Pros: A passionate and engaging piece of theatre.
Cons: At moments staging and set pieces are overly contrived.
In the programme for Whistleblower you will find something of a manifesto from the writer and director, Richard Roques. He says: “I have no problem with art as escapism, but if that is all that is on offer, theatre is in danger.” From the off it is clear that this is political theatre, brazenly and unashamedly. It is theatre with a political agenda, and an aim to both inform and provoke.
This is the story of Edward Snowden. The first half charts how he came to work for the NSA and what that means; the second half watches the repercussions on his life as he goes public. There is a huge amount of information to convey and the play handles it well. Although there are occasional moments of exposition that seem unrealistic (people in very high places seem to know nothing about computers and have to be told everything in capital letters), a huge amount of information is effectively conveyed in a relativity short time.
The portrayal of Snowden is subtly written and nicely acted by Ruari Cannon. The urge to make a hero of the man is suppressed; he is introduced to us as a straightforward, honest and likeable young person, with just that spark of conscientiousness that separates him from his peers. Only in his final monologue does he really step forward with his own direct message, and here he engages the audience with a powerful sincerity.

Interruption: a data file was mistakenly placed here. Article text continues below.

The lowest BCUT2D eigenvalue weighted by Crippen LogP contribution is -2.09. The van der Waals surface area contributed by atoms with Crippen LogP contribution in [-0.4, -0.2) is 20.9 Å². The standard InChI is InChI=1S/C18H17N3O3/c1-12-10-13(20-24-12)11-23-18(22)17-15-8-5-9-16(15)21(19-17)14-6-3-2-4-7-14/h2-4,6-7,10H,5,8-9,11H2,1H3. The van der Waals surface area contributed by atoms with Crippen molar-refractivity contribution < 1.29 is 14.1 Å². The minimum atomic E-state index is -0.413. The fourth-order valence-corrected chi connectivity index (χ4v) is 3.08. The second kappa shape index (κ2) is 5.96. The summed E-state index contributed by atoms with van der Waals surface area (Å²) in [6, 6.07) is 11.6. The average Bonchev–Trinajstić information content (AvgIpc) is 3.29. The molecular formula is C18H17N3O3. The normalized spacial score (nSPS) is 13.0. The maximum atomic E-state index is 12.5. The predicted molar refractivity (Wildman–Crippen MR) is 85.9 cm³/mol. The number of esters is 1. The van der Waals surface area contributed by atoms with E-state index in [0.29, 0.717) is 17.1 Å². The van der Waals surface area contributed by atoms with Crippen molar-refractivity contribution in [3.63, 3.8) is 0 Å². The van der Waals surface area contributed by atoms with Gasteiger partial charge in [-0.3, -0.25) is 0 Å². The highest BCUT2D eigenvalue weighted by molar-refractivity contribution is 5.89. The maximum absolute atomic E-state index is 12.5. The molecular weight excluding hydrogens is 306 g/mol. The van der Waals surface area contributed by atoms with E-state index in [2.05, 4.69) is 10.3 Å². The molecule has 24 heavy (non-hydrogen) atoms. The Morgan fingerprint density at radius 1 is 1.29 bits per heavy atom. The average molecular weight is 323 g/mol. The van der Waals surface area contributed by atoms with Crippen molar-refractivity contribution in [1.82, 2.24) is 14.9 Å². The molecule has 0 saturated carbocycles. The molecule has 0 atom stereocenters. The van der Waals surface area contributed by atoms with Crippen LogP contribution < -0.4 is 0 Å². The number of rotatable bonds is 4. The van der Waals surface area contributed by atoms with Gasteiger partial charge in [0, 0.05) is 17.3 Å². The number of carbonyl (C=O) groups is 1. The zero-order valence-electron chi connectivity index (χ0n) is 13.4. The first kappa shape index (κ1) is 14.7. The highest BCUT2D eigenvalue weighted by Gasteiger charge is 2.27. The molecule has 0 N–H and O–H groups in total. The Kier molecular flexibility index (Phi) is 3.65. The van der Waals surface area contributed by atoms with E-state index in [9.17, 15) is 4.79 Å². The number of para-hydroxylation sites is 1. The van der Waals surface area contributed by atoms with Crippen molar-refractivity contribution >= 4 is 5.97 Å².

It is in the moments when the naturalistic dialogue is allowed to flow and the characters allowed to shine that the play’s real strength lies. The overall pace is quick, with actors stepping into multiple roles and new characters constantly being introduced. In this Alessandro Babalola especially impresses for his nuanced performances of far too many characters for me to keep track of, each remarkably real and distinct.
However, the pace is a little tiring at times, and you are left wanting a little more from each scene and fewer changes of set. There is lots of theatrical business (actors all talking in unison, everyone bursting into ‘Somewhere Over The Rainbow’) and constant rearranging of black boxes – neither of which add to the power of the piece. The set is simple, but the setting atmospheric. The Waterloo East Theatre space is in a railway arch, which works incredibly well for this play, creating the feel of a dark bunker. The regular distant rumble of trains also adds an ominous backdrop.
While I thoroughly enjoyed the play and appreciated its political tone, one qualm I do have is the single-minded glorification of Snowden and vilification of the NSA and associated forces. It is easy to present the other side as one-dimensional, but it is not truly politically courageous. A more diverse range of opinion would let audiences feel they had witnessed a debate rather than a diatribe.
All in all, the play has succeeded in its quest to provoke political discussion and inspire its audience. One word of advice for anyone planning to take in this show though – wrap up warm! It gets cold in a railway arch!
Author: Richard Roques
Directors: Richard Roques and Eloise Lally
Booking Until: 6 March 2016
Box Office: 020 7928 0060
Booking Link: http://www.waterlooeast.co.uk/whistleblower.html